The inland freight equalization margin, or IFEM, helps in keeping petroleum prices uniform across the country. But this regulation is often exploited by certain quarters at the expense of energy companies and does little besides pushing prices higher for the end consumer. It is suggested the government should abolish this regulation. The removal of IFEM will give birth to several different price levels in all regions of the country. But varying prices will also spur the development of energy infrastructure, such as pipelines, which will create jobs, investment opportunities, and help narrow the price differentials.
The earnings and cash flows of the local refineries and the oil marketing companies are heavily exposed to the movements in commodity prices as well as the PKR-USD exchange rate. These energy companies should be allowed to manage risks associated with adverse movements in foreign currency, crude oil, and petroleum products prices by enacting hedging programs, at least on a provisional basis during the downturn.
The government should also concentrate on removing deficiencies in the market and encourage competition. Currently, the business environment is heavily tilted in favour of a few energy companies, backed by some powerful stakeholders, who have received subsidies in the past, work through lucrative contracts, and receive a guaranteed rate of return in one form or another. This has limited competition in the industry and made some energy companies highly inefficient. These companies now constantly rely on government support, be it in the form of allocation of local crude oil quotas or access to the key oil transportation pipelines, even during periods of economic growth. The policymakers are advised to start rolling back incentives and focus on providing a level playing field to all public and private sector energy companies. This will force inefficient organizations to improve their operations, reduce costs, and increase product quality.
The authorities should also make sure that the energy industry's participants strictly adhere to existing policies, regulations, and rules which provide support to the domestic energy companies and reduce Pakistan's reliance on foreign oil. For instance, the regulators should ensure that the oil marketing companies follow the rules which require them to source petroleum products from the local oil refineries that meet the environmental and quality standards. The OMCs should approach foreign sellers only if the local refineries fail to meet the government-mandated standards or when domestic supplies get exhausted. A system of penalties, which could be applied to either party, should also be introduced to increase compliance with this regulation.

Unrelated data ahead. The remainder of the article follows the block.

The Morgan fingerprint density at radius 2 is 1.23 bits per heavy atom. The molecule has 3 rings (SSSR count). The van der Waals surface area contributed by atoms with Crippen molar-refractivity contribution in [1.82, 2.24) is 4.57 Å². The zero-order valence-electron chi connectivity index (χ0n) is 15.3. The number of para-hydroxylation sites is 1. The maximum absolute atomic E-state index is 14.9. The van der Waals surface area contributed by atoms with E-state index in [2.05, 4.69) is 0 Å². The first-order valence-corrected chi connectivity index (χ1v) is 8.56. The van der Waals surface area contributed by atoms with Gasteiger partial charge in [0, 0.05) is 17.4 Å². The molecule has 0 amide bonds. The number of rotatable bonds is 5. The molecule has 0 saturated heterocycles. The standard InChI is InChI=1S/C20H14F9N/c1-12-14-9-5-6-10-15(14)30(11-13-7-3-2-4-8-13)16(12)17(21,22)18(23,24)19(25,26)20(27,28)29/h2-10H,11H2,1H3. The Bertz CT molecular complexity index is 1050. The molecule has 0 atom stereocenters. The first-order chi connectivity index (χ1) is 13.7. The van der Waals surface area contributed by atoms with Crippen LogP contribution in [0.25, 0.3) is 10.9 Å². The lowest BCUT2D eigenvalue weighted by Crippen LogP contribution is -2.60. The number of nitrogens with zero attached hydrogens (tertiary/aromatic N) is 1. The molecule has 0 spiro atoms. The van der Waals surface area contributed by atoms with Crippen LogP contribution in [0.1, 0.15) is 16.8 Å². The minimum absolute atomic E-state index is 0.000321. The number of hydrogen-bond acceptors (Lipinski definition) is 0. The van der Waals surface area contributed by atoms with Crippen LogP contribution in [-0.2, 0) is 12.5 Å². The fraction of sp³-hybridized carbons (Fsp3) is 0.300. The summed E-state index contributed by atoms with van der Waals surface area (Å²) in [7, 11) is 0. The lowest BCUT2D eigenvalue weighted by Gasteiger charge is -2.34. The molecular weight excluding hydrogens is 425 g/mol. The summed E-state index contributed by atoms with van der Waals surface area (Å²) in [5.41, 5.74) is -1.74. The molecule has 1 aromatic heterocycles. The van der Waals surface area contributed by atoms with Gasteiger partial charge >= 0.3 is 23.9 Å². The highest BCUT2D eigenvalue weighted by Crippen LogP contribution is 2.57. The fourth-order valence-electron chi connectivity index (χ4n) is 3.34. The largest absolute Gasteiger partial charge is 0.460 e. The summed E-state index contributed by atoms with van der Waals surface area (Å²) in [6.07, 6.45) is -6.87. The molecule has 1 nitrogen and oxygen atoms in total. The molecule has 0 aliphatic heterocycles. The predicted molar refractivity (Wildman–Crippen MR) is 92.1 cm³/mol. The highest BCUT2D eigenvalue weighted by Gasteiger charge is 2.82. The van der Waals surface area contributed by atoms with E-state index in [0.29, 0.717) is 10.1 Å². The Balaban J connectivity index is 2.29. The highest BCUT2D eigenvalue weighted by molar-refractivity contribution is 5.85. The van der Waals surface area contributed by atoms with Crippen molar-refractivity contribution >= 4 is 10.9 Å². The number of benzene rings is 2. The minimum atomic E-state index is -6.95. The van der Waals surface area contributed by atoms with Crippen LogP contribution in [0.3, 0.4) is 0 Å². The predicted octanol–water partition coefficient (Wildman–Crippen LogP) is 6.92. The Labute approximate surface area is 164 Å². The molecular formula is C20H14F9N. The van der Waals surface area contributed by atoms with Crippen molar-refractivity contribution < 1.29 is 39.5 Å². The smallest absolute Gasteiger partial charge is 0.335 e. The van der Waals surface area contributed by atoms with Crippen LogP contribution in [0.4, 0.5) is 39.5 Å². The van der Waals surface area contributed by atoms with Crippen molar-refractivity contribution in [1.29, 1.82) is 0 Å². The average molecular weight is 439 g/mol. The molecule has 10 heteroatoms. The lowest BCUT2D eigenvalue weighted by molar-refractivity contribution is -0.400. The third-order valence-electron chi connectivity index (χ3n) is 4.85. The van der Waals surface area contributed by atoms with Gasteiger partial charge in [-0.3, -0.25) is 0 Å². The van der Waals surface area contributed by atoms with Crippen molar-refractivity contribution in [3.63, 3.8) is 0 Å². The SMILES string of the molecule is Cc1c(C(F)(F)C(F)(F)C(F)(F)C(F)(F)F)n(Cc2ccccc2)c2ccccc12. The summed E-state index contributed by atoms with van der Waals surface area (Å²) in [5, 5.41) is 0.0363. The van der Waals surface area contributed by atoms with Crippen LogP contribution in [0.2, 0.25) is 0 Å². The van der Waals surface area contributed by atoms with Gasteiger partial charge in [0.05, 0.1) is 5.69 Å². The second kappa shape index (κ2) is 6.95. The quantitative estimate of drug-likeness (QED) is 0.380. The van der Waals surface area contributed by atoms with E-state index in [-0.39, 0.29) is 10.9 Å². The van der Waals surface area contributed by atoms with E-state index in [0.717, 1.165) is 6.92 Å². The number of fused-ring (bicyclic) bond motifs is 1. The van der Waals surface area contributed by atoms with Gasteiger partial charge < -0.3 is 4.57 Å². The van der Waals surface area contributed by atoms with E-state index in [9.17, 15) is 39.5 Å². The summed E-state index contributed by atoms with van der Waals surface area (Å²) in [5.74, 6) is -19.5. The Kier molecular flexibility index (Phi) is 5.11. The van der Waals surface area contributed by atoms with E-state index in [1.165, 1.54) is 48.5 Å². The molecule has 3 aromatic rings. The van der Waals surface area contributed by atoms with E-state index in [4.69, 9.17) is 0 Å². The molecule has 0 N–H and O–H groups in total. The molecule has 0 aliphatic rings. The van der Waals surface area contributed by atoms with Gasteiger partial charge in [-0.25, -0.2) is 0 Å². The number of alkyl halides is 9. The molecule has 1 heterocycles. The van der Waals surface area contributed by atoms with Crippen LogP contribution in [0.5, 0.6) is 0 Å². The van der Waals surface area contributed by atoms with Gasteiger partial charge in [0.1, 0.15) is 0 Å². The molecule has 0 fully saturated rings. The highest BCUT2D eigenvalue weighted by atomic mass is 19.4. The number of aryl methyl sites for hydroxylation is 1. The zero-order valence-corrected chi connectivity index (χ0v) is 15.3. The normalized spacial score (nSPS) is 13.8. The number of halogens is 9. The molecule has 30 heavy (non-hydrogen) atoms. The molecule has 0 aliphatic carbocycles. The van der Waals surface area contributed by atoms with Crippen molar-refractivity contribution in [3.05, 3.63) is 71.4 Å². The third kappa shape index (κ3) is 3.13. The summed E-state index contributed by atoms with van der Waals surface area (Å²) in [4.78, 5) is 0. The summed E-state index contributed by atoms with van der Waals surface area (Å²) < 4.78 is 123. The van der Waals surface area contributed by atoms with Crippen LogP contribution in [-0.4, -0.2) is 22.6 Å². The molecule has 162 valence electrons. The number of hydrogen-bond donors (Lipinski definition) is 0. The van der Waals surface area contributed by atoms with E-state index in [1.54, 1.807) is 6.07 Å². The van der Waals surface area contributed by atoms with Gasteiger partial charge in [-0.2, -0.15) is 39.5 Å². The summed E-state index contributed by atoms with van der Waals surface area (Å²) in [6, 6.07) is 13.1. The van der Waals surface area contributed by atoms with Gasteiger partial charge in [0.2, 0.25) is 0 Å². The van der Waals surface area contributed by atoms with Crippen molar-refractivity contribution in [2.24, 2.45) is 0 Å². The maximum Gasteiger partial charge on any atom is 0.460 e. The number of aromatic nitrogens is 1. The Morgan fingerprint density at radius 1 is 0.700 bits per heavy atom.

This brings us to an important point. For the smooth roll-out of any deregulatory measures and to eliminate imbalances from the energy market, it is imperative that the government strengthens its oversight umbrella and policy enforcement. This can only be achieved by empowering the regulators, including OGRA and the Competition Commission of Pakistan, with greater vision and oversight of the industry. This will help address the above-mentioned as well as countless other issues which have corroded Pakistan's energy industry and hurt consumers, such as collusion among companies, artificial supply shortages which push prices higher, poor quality of petroleum products, and development of storage facilities, terminals, and other related infrastructure which fail to meet the minimum volume requirements.
The energy industry is going through a challenging period. But the government, by collaborating closely with the industry's participants, can turn this downturn into an opportunity which will enable the energy companies to emerge even stronger from the crisis.
(The views expressed in this article are not necessarily those of the newspaper)